Linking New Zealand through joined up trails

In this column, New Zealand Walking Access Commission Chairman John Forbes discusses the benefits of a regional approach to trail development.

You seldom meet a tramper or hunter who is worried about the council district they are in when they are exploring the outdoors. Rarer still is a river or mountain that changes direction or shows any kind or respect for council boundaries.

So why is it that so many councils and track builders are confined to developing trails that don't venture outside of the district that has provided the funding for them? If we are serious about developing tracks and trails with the 'user' in mind, then it makes sense to take a regional approach to track and trail networks.

As the mayor of Opotiki District, a rural area, this is a topic I'm particularly passionate about.

At a national level, Te Araroa Trail is the benchmark. Traversing spectacular landscapes from North Cape to Bluff, this 3,000km trail shows what can be achieved when different local authorities and groups work together for a common goal.

The benefits of working together to create "joined up" trails that offer variety and challenge are being increasingly recognised, and groups involved in trail building may be pleasantly surprised with how receptive councils are becoming to proposals of this type.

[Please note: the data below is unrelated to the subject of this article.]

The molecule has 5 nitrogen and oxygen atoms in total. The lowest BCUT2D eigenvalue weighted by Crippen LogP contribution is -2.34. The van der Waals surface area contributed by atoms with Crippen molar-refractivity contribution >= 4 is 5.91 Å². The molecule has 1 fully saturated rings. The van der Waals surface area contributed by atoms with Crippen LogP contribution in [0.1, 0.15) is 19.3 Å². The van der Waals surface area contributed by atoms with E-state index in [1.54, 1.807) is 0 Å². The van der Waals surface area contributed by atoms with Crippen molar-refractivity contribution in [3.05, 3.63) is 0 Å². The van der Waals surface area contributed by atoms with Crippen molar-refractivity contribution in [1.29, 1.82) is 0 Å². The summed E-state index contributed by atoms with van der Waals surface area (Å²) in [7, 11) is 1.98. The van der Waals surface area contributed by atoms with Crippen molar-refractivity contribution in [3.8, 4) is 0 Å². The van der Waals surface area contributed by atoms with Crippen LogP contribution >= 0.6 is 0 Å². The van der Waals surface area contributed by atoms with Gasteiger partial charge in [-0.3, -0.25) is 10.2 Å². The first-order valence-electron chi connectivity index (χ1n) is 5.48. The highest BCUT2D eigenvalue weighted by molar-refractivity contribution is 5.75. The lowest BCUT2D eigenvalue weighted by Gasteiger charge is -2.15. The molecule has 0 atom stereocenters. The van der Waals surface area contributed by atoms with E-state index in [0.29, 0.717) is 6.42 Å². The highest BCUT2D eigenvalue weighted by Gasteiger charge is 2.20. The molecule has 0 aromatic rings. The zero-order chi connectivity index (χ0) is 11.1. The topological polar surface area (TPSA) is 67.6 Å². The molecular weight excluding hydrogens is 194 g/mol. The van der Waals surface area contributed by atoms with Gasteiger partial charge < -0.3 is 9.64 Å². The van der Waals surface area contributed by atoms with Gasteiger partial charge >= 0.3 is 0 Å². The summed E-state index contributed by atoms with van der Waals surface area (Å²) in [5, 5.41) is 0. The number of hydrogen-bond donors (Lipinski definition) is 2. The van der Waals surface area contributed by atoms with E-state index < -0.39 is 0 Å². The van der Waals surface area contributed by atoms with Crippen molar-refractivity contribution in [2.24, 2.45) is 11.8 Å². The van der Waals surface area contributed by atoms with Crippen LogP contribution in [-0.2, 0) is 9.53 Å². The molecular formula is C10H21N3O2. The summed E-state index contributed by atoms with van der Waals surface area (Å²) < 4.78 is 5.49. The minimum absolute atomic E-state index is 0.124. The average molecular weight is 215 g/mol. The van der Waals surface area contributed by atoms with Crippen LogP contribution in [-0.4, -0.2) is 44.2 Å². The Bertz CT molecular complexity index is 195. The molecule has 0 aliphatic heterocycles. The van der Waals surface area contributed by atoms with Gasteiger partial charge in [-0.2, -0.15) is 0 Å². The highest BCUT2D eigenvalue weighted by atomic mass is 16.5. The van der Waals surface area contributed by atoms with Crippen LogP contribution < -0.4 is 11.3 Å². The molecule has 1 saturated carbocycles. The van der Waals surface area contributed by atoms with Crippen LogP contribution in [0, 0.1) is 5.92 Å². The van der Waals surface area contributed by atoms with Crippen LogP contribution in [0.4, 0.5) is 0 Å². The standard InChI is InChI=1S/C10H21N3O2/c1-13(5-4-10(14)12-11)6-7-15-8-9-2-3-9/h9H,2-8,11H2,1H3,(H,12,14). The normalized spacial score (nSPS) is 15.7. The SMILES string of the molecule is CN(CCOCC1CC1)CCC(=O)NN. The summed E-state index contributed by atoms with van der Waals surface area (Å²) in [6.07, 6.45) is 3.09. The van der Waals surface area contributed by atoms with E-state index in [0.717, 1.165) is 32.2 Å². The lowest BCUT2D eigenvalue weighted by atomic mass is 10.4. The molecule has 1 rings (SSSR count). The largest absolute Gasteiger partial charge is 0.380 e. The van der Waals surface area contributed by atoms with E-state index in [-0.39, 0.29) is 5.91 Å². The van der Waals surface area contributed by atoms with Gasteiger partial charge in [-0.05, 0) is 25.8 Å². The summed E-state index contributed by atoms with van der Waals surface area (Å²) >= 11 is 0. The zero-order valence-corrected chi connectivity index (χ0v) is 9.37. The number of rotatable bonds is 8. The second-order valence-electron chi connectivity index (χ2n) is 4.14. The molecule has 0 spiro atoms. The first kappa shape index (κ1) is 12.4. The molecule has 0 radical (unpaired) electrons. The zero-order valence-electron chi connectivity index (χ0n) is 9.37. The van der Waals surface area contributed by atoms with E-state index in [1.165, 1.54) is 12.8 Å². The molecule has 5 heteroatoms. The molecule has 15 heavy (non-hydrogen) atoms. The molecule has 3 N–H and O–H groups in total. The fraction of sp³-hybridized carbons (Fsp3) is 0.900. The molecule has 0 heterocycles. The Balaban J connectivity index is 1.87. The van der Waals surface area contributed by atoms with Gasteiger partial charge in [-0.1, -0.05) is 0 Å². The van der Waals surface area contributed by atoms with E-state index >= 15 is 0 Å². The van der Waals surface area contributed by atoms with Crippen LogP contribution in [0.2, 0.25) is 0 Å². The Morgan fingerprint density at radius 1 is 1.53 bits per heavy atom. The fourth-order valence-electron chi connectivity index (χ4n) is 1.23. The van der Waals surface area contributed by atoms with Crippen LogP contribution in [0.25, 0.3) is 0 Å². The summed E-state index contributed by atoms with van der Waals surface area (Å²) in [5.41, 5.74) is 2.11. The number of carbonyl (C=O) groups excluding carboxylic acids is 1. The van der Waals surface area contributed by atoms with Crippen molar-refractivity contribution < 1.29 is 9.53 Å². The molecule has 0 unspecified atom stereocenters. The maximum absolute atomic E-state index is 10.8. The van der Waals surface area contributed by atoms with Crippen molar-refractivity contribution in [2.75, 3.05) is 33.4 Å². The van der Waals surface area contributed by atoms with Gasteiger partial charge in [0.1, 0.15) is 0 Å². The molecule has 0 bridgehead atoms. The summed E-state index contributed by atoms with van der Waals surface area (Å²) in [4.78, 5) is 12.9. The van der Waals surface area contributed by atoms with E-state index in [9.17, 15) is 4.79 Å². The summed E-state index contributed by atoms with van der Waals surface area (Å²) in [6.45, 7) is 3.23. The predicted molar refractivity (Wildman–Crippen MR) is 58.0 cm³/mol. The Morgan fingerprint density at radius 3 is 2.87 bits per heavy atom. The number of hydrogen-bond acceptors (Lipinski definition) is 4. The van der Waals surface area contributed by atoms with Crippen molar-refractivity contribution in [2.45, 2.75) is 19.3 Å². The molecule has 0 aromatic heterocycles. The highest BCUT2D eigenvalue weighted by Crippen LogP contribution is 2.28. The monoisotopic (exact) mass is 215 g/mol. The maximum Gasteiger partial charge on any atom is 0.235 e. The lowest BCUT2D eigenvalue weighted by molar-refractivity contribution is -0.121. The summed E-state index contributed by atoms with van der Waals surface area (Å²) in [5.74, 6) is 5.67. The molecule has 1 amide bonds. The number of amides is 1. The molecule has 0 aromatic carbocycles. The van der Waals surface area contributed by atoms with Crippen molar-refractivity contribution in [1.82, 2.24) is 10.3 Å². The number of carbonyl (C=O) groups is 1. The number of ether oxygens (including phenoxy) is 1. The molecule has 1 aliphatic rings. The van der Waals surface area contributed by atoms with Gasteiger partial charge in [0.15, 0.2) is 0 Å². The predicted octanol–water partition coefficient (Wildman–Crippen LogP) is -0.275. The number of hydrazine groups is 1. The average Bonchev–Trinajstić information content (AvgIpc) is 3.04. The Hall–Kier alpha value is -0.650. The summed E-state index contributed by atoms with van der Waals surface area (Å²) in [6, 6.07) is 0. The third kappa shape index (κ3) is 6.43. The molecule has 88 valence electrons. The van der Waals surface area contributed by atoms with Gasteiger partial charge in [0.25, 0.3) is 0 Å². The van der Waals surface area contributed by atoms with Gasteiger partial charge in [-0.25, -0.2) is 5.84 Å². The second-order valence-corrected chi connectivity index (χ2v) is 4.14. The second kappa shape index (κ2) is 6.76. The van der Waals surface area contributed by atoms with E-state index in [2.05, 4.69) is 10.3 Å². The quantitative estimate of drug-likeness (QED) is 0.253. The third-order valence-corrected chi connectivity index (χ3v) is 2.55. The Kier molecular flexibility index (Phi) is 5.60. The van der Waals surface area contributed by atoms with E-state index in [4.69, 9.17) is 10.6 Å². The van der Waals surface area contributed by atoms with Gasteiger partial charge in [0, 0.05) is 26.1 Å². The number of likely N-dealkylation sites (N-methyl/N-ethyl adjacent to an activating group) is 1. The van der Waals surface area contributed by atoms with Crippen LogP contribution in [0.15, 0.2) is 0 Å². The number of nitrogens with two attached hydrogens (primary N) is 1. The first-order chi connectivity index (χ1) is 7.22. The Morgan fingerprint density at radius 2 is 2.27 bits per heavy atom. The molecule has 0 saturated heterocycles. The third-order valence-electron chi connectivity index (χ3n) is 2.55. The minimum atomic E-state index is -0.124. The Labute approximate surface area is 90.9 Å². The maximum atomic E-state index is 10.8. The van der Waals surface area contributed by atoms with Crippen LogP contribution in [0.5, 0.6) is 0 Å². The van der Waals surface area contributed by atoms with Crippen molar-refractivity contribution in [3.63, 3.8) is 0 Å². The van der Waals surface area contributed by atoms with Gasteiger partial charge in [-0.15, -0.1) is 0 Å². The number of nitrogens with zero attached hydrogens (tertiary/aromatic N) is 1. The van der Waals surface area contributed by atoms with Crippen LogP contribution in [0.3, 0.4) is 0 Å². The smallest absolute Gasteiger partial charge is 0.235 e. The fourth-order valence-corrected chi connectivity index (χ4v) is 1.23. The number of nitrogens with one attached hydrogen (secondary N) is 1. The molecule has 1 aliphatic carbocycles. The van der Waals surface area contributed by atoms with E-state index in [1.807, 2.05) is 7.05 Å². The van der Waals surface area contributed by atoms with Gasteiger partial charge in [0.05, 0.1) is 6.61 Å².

Currently work is going on that will connect many Waikato trails to neighbouring trails in the Bay of Plenty. One connection that is being developed out of Waikato through Rotorua and into the Eastern Bay of Plenty will offer opportunity to both users and the businesses that support the well-used tracks. Work of this kind results in clear community benefits, including more visitors and spending in the local economy that sustains accommodation providers, cafes and other businesses.

The Otago Rail Trail in the South Island is another much celebrated example, and there are plenty of others springing up around New Zealand.

Community groups, councils and others involved in developing trails are, and should be, taking notice of these multi-region trail success stories. In many cases the New Zealand Walking Access Commission can assist those who want to develop trails of this kind by providing advice and assisting with negotiations with private landholders, iwi, and local and central government.

The Walking Access Mapping System can also be a useful tool for trail developers, particularly when scoping a potential route.

The Commission also considers opportunities to “link New Zealandâ€